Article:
We can typically schedule mediations within one to two weeks of the initial inquiry at a time and place convenient to you.

· Mediation is Cost-Effective
The cost of mediation (which is generally the cost of the mediator) is typically far less than what you would pay if the matter went to court.

· Mediation is Non-Adversarial
In mediation, parties work together toward a solution that everyone can accept.

· Mediation is Respectful
Mediation fosters respect for differences in beliefs and backgrounds. Mediation helps people to preserve and maintain ongoing relationships.

· Mediation Works!
Even if you have already tried to resolve your dispute and have been unsuccessful, try mediation. It has helped many others in resolving seemingly intractable disputes.

Mediation offers peaceful, personal and private solutions that saves money, time and stress.
Mediation offers a quite different approach to resolving conflicts between the parties. A neutral third party-the mediator- assists the parties in sorting out their affairs and comes to a mutual agreement in a confidential private format. Mediation is a solid option even for those that are having trouble with communication. It is a cost-effective process and it avoids the legal war of going to court.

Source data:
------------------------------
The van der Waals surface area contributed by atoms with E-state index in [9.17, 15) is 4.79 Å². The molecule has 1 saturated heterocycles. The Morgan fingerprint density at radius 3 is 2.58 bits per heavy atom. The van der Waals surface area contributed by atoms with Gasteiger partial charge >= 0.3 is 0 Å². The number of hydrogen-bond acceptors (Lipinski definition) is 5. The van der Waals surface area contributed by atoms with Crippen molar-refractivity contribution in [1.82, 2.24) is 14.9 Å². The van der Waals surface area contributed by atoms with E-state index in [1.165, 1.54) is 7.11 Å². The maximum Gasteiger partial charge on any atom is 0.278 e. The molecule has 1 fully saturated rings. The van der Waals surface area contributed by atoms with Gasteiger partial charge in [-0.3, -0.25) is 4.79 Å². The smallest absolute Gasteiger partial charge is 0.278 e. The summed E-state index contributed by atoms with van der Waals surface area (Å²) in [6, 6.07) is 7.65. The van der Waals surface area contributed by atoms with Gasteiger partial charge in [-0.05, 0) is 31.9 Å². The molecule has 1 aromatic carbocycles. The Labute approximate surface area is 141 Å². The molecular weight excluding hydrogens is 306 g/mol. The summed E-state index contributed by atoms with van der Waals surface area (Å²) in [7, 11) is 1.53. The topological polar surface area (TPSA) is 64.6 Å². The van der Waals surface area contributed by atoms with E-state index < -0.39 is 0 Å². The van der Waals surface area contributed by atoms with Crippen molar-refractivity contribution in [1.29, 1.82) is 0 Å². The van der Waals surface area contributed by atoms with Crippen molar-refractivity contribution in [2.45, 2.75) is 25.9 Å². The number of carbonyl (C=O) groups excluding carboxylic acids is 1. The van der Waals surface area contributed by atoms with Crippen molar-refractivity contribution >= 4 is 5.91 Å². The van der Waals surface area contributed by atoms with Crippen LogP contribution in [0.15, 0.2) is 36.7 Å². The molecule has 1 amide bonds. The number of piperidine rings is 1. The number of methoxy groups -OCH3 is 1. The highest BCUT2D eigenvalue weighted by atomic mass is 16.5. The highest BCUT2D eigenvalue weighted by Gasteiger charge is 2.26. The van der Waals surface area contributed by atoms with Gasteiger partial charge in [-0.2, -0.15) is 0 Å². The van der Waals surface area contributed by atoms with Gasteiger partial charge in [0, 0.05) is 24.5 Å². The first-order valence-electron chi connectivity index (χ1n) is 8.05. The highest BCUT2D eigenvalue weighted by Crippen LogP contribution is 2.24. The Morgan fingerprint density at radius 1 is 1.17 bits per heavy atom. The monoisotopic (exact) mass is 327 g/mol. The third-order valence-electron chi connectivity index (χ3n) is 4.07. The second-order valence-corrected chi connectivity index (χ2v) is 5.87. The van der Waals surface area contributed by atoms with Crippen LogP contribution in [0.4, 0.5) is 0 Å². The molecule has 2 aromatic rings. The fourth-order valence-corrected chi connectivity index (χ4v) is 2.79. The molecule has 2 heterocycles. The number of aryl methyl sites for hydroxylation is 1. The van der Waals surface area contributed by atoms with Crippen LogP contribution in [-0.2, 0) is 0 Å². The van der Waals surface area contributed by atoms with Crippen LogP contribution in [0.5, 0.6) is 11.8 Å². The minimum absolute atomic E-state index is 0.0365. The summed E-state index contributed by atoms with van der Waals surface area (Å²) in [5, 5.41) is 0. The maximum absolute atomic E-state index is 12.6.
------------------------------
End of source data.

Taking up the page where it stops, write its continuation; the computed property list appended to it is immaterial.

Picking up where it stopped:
Mediation provides the parties with a method of MUTUALLY and EFFICIENTLY resolving issues in a private, safe and positive environment. With the help of a skilled mediator, the parties reach an agreement COOPERATIVELY rather than a competitive struggle. Unlike the adversarial process, neither party can win at the others expense.

Another role of the mediator is to pay attention to the power of balance between the parties and use specific techniques to address any imbalance that may exist.
Resolutions emerge from the mediation that are created and accepted by BOTH parties. The resolution will reflect each party's individual values and unique needs. Our experience has shown that settlements created with full participation of the parties, in face-to-face negotiations, are more likely to satisfy the needs of all parties and be honored in the future because they have crafted it themselves.

What Are The Benefits of Mediation?
• The parties control their own decisions
• Because the decisions are their own, the parties are far more likely to comply with their final agreements. Post-divorce conflict, with potential litigation and additional costs, is less likely to occur
• Mediation is faster than litigation
• Mediation is less expensive than litigation